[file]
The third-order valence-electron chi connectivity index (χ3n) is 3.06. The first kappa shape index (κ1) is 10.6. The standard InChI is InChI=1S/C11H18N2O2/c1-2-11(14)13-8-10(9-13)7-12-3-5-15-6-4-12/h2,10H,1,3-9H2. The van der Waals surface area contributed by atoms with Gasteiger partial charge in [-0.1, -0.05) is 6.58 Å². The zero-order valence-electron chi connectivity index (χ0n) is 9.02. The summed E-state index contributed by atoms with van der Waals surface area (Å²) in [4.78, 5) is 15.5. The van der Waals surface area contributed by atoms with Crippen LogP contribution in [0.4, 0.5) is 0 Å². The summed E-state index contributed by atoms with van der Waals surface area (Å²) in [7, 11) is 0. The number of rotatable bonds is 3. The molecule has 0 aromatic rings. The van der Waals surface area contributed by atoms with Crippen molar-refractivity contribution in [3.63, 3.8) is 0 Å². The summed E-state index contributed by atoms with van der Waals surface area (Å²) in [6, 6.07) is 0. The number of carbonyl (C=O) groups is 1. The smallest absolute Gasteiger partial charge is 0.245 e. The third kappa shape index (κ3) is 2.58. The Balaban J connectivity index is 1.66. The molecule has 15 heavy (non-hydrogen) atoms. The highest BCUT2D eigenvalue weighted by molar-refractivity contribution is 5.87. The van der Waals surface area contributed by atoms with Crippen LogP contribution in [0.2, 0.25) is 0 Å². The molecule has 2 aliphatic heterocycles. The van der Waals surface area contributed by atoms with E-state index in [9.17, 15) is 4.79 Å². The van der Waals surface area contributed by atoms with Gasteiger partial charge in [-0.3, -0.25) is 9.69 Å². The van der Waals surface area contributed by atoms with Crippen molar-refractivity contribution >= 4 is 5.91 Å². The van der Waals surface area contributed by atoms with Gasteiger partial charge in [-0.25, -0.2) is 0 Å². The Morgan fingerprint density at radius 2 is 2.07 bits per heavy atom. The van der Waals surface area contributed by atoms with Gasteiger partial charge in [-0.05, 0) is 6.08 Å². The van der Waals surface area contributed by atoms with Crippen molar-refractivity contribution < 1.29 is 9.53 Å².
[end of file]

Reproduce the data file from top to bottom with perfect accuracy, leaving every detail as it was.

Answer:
The third-order valence-electron chi connectivity index (χ3n) is 3.06. The first kappa shape index (κ1) is 10.6. The standard InChI is InChI=1S/C11H18N2O2/c1-2-11(14)13-8-10(9-13)7-12-3-5-15-6-4-12/h2,10H,1,3-9H2. The van der Waals surface area contributed by atoms with Gasteiger partial charge in [-0.1, -0.05) is 6.58 Å². The zero-order valence-electron chi connectivity index (χ0n) is 9.02. The summed E-state index contributed by atoms with van der Waals surface area (Å²) in [4.78, 5) is 15.5. The van der Waals surface area contributed by atoms with Crippen LogP contribution in [0.4, 0.5) is 0 Å². The summed E-state index contributed by atoms with van der Waals surface area (Å²) in [7, 11) is 0. The number of rotatable bonds is 3. The molecule has 0 aromatic rings. The van der Waals surface area contributed by atoms with Crippen molar-refractivity contribution in [3.63, 3.8) is 0 Å². The summed E-state index contributed by atoms with van der Waals surface area (Å²) in [6, 6.07) is 0. The number of carbonyl (C=O) groups is 1. The smallest absolute Gasteiger partial charge is 0.245 e. The third kappa shape index (κ3) is 2.58. The Balaban J connectivity index is 1.66. The molecule has 15 heavy (non-hydrogen) atoms. The highest BCUT2D eigenvalue weighted by molar-refractivity contribution is 5.87. The van der Waals surface area contributed by atoms with Crippen LogP contribution in [0.2, 0.25) is 0 Å². The molecule has 2 aliphatic heterocycles. The van der Waals surface area contributed by atoms with E-state index in [9.17, 15) is 4.79 Å². The van der Waals surface area contributed by atoms with Gasteiger partial charge in [-0.3, -0.25) is 9.69 Å². The van der Waals surface area contributed by atoms with Crippen molar-refractivity contribution >= 4 is 5.91 Å². The van der Waals surface area contributed by atoms with Gasteiger partial charge in [-0.25, -0.2) is 0 Å². The Morgan fingerprint density at radius 2 is 2.07 bits per heavy atom. The van der Waals surface area contributed by atoms with Gasteiger partial charge in [-0.05, 0) is 6.08 Å². The van der Waals surface area contributed by atoms with Crippen molar-refractivity contribution < 1.29 is 9.53 Å².